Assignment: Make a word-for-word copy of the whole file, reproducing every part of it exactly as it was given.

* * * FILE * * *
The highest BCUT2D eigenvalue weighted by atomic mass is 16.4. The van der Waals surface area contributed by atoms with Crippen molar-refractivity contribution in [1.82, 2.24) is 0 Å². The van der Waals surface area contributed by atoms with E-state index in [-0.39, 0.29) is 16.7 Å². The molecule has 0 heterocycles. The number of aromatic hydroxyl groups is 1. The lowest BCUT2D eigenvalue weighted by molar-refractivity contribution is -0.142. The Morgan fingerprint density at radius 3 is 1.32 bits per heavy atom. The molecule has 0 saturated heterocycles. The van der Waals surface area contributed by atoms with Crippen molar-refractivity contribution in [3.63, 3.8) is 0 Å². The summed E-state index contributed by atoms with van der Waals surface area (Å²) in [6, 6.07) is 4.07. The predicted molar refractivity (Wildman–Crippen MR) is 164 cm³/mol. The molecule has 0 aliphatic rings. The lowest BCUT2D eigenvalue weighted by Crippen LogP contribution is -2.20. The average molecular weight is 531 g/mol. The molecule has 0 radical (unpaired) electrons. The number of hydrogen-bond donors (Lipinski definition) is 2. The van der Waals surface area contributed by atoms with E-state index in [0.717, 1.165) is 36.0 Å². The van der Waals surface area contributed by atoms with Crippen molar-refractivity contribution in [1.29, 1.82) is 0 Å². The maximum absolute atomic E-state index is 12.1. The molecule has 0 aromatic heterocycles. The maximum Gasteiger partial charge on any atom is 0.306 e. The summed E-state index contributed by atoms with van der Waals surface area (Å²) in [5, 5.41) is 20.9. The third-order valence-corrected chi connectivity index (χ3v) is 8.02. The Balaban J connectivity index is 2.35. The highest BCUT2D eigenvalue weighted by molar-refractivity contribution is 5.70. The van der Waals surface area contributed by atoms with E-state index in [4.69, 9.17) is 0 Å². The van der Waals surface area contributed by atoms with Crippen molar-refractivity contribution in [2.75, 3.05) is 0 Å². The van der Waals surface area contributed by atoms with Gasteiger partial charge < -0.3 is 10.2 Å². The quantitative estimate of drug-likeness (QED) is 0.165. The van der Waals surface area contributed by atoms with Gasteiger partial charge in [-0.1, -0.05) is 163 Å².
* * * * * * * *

The highest BCUT2D eigenvalue weighted by atomic mass is 16.4. The van der Waals surface area contributed by atoms with Crippen molar-refractivity contribution in [1.82, 2.24) is 0 Å². The van der Waals surface area contributed by atoms with E-state index in [-0.39, 0.29) is 16.7 Å². The molecule has 0 heterocycles. The number of aromatic hydroxyl groups is 1. The lowest BCUT2D eigenvalue weighted by molar-refractivity contribution is -0.142. The Morgan fingerprint density at radius 3 is 1.32 bits per heavy atom. The molecule has 0 saturated heterocycles. The van der Waals surface area contributed by atoms with Crippen molar-refractivity contribution in [3.63, 3.8) is 0 Å². The summed E-state index contributed by atoms with van der Waals surface area (Å²) in [6, 6.07) is 4.07. The predicted molar refractivity (Wildman–Crippen MR) is 164 cm³/mol. The molecule has 0 aliphatic rings. The lowest BCUT2D eigenvalue weighted by Crippen LogP contribution is -2.20. The average molecular weight is 531 g/mol. The molecule has 0 radical (unpaired) electrons. The number of hydrogen-bond donors (Lipinski definition) is 2. The van der Waals surface area contributed by atoms with E-state index in [0.717, 1.165) is 36.0 Å². The van der Waals surface area contributed by atoms with Crippen molar-refractivity contribution in [1.29, 1.82) is 0 Å². The maximum absolute atomic E-state index is 12.1. The molecule has 0 aromatic heterocycles. The maximum Gasteiger partial charge on any atom is 0.306 e. The summed E-state index contributed by atoms with van der Waals surface area (Å²) in [5, 5.41) is 20.9. The third-order valence-corrected chi connectivity index (χ3v) is 8.02. The Balaban J connectivity index is 2.35. The highest BCUT2D eigenvalue weighted by molar-refractivity contribution is 5.70. The van der Waals surface area contributed by atoms with E-state index in [4.69, 9.17) is 0 Å². The van der Waals surface area contributed by atoms with Crippen molar-refractivity contribution in [2.75, 3.05) is 0 Å². The van der Waals surface area contributed by atoms with Gasteiger partial charge < -0.3 is 10.2 Å². The quantitative estimate of drug-likeness (QED) is 0.165. The van der Waals surface area contributed by atoms with Gasteiger partial charge in [-0.1, -0.05) is 163 Å².